• ‘The town was still plagued in gloom, and depression, and seemed to have only gotten worse over time.’
    • ‘The hope is that this will offset the gathering gloom about prospects.’
    • ‘Laughter gets rid of gloom, aggravation, depression, worry - all forms of tension.’
    • ‘We're staying several steps ahead of gloom, despair, deep dark depression, and excessive misery.’
    • ‘For years we have watched misery and gloom, death and fury.’
    • ‘So they continued, but a cloud of gloom hung over the company.’
    • ‘City analysts feared the global economic gloom would affect consumers in the run-up to Christmas but they have instead witnessed a surge in spending.’
    • ‘I had no words of wisdom to dispel his gloom, no comfort to offer him.’
    • ‘Though a settler-farmer not dependent entirely on farm income for a living, even I am not able to escape this feeling of gloom and depression.’
    • ‘This is not someone who views the way ahead with gloom and despondency.’
    • ‘I hope by the end of this article to have lightened the gloom.’
    • ‘The only feeling she could identify was one of gloom and depression.’
    • ‘It was born into a period of economic gloom as those who were around in the early 1980s will recall.’
    • ‘The morale-boosting victory lifted the gloom hanging over the club amid the uncertainty surrounding its future.’
    • ‘He said the biggest danger came from those predicting economic gloom.’
    • ‘He has been such a bright and consistent light amidst the usual gathering glooms.’
    • ‘After the lengthy period of economic gloom in the tech sector, that's a good thing.’
    despondency, depression, dejection, downheartedness, dispiritedness, heavy-heartedness, melancholy, melancholia, unhappiness, sadness, glumness, gloominess, low spirits, dolefulness, misery, sorrow, sorrowfulness, forlornness, woefulness, woe, wretchedness, lugubriousness, moroseness, mirthlessness, cheerlessness
    View synonyms

verb

[NO OBJECT]
  • 1literary Have a dark or somber appearance.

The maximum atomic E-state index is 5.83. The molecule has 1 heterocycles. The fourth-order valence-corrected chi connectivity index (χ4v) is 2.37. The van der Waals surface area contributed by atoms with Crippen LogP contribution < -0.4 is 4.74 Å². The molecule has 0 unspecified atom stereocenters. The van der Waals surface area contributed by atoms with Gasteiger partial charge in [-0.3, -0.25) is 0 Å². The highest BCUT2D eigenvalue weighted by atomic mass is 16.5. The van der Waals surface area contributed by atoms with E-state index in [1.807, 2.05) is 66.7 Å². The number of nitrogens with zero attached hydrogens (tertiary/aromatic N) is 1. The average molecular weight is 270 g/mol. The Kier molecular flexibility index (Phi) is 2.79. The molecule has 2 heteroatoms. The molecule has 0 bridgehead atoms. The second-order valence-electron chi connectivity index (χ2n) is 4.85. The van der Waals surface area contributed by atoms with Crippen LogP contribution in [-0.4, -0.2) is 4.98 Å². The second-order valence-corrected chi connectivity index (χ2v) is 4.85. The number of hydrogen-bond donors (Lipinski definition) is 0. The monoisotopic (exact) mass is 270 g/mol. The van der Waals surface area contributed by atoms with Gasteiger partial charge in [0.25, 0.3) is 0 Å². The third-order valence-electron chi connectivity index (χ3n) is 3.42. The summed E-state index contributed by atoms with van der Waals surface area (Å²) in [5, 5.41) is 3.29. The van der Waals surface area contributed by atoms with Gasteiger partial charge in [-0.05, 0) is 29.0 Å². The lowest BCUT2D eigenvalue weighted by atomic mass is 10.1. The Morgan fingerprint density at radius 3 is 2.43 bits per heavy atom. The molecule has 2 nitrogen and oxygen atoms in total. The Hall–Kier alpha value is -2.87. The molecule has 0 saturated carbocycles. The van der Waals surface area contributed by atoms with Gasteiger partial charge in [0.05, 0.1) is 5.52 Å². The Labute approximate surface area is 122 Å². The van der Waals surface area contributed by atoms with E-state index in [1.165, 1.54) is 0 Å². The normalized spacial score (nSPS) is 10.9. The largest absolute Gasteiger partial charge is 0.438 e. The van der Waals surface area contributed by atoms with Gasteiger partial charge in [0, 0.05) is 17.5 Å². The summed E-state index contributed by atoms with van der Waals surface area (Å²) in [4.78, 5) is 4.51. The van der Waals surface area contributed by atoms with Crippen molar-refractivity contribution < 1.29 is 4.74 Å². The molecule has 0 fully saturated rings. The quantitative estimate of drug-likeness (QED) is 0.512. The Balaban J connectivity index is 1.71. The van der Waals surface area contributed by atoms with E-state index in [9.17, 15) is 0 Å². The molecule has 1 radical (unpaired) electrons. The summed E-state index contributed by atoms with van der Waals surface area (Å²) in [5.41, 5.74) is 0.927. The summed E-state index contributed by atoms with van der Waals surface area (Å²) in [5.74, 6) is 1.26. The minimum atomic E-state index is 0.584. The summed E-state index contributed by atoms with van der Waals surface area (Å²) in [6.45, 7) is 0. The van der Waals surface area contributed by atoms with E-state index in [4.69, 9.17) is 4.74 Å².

‘the black gibbet glooms beside the way’
    • ‘Lucia looked outside and saw grey smoldered clouds glooming over her house, the redness of dawn shined behind its gloomy mask.’
    • ‘He got to the end and stopped; a deadly silence gloomed.’
    • ‘Just then, he saw a large house glooming in the distance.’
    • ‘A darkness gloomed high over them and their heatbeats subsided and they stopped dead in their steps.’
    • ‘Pretty soon, she was deep into her daydreams and didn't realize the peeved teacher glooming over her desk.’
    1. 1.1[with object] Cover with gloom; make dark or dismal.
      ‘a black yew gloom'd the stagnant air’
  • 2Be or look depressed or despondent.

    ‘Charles was always glooming about money’
    • ‘He gloomed over average household rates rises of 4.5 percent this year, warned that they could fire inflation, cause a tightening in monetary policy, depress the entire economy.’
    • ‘Light and dark, the sun and the moon - don't let these dualities lead you to gloom.’
    • ‘But sometimes, even how happy your day was there would come an instance where the sun would hide and we feel gloomed.’
    • ‘‘The combination of risks and uncertainties is more numerous than probably at any time in recent world history,’ he gloomed to the newspaper.’
    • ‘Of course they have every right to celebrate, after glooming for so long and not knowing what's going to happen, this serves as their first big break.’

Phrases

  • gloom and doom

Origin

Late Middle English (as a verb): of unknown origin.

Pronunciation:

gloom

/ɡlo͞om/